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National Book Foundation > Author > Ursula K. Le Guin
Ursula K. Le Guin defied conventions of narrative, language, character, and genre, and transcended the boundaries between fantasy and realism to forge new paths for literary fiction. Among the nation’s most revered writers of science fiction and fantasy, Le Guin’s fully imagined worlds challenge readers to consider profound philosophical and existential questions about gender, race, the environment, and society. Her boldly experimental and critically acclaimed novels, short stories, and children’s books, written in elegant prose, are popular with millions of readers around the world. More about this author >
When young Tenar is chosen as high priestess to the ancient and nameless Powers of the Earth, everything is taken away - home, family, possessions, even her name. For she is now Arha, the Eaten One, guardian of the ominous Tombs of Atuan. More about this book >
Book Three of Ursula K. Le Guin's Earthsea CycleDarkness threatens to overtake Earthsea: the world and its wizards are losing their magic. Despite being wearied with age, Ged Sparrowhawk -- Archmage, wizard, and dragonlord -- embarks on a daring, treacherous journey, accompanied by Enlad's young Prince Arren, to discover the reasons behind this devastating pattern of loss. More about this book >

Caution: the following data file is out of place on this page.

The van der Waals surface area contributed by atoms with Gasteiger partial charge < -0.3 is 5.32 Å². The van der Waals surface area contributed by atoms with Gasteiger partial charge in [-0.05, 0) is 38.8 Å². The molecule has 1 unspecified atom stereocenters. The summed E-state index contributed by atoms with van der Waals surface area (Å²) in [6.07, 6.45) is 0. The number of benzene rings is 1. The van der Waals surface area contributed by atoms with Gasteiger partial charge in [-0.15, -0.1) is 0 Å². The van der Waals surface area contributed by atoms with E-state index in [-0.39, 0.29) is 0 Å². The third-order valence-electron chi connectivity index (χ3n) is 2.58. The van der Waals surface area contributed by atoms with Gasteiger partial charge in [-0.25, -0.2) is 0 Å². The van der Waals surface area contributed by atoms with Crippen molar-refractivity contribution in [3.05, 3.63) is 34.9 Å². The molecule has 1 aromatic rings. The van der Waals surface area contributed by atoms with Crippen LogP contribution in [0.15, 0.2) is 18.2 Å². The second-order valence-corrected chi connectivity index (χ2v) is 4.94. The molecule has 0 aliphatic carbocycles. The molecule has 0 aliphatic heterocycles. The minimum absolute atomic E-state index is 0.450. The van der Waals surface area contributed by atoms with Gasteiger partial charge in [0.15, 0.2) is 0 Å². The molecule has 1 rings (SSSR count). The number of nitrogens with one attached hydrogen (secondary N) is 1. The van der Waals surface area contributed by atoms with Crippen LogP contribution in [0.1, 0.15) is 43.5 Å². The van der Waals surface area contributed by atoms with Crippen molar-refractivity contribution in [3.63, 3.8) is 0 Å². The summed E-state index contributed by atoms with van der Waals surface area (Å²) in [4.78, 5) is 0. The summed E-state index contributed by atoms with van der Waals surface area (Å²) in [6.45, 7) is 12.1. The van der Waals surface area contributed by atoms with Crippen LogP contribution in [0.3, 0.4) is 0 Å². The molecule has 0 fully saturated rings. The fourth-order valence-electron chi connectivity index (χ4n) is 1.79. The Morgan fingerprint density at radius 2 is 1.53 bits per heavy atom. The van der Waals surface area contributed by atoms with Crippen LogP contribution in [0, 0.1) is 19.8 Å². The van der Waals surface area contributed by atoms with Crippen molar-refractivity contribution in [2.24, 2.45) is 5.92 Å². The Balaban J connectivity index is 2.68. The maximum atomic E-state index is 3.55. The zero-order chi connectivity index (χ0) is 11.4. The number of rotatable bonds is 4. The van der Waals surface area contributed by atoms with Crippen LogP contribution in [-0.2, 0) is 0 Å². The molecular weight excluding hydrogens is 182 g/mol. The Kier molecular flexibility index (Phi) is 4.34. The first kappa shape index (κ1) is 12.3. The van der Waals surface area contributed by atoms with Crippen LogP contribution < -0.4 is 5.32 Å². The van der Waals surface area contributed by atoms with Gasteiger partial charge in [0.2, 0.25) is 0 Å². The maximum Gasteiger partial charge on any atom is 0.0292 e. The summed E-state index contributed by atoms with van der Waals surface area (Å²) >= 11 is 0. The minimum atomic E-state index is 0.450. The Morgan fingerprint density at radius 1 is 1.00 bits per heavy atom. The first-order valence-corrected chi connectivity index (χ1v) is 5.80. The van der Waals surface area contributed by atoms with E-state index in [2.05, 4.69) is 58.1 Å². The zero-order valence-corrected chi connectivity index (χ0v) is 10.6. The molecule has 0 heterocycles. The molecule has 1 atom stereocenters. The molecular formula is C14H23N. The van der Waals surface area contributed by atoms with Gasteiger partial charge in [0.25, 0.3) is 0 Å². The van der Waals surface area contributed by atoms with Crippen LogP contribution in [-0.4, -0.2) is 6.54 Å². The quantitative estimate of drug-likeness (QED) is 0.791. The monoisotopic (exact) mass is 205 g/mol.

Born in 1929 in Berkeley, California, and educated at Radcliffe College and Columbia University, Ursula K. Le Guin published her first novel, Rocannon’s World, in 1966. Over the course of her literary career, Le Guin has published twenty-two novels, eleven volumes of short stories, seven books of poetry, four collections of essays, thirteen books for children, and five works of translation. Her first major work of science fiction, The Left Hand of Darkness, established Le Guin’s reputation for daring experimentation and her internationally best-selling Books of Earthsea have been translated into thirty-one languages.
The recipient of numerous awards and honors, Le Guin won a National Book Award in 1973 for The Farthest Shore, and was a Finalist in 1972 for The Tombs of Atuan and in 1985 for Always Coming Home. Le Guin also has received a PEN/Malamud Award for short fiction, a Harold D. Vursell Memorial Award from the American Academy of Arts and Letters, twenty-one Locus Awards, six Nebula Awards, five Hugo Awards, three Asimov’s Readers Awards, a Pushcart Prize, a Boston Globe-Horn Book Award, and a Newbery Silver Medal. Le Guin’s lifetime achievement awards include the title of Grand Master from the Science Fiction and Fantasy Writers of America, the Margaret A. Edwards Award from the Young Adult Library Services Association (YALSA), the Willamette Writers Lifetime Achievement Award, the Los Angeles Times’ Robert Kirsch Lifetime Achievement Award, the University of California-Riverside’s Eaton Lifetime Achievement Award, and the Maxine Cushing Gray Fellowship for distinguished body of work from the Washington Center for the Book.
Le Guin lives in Portland, Oregon.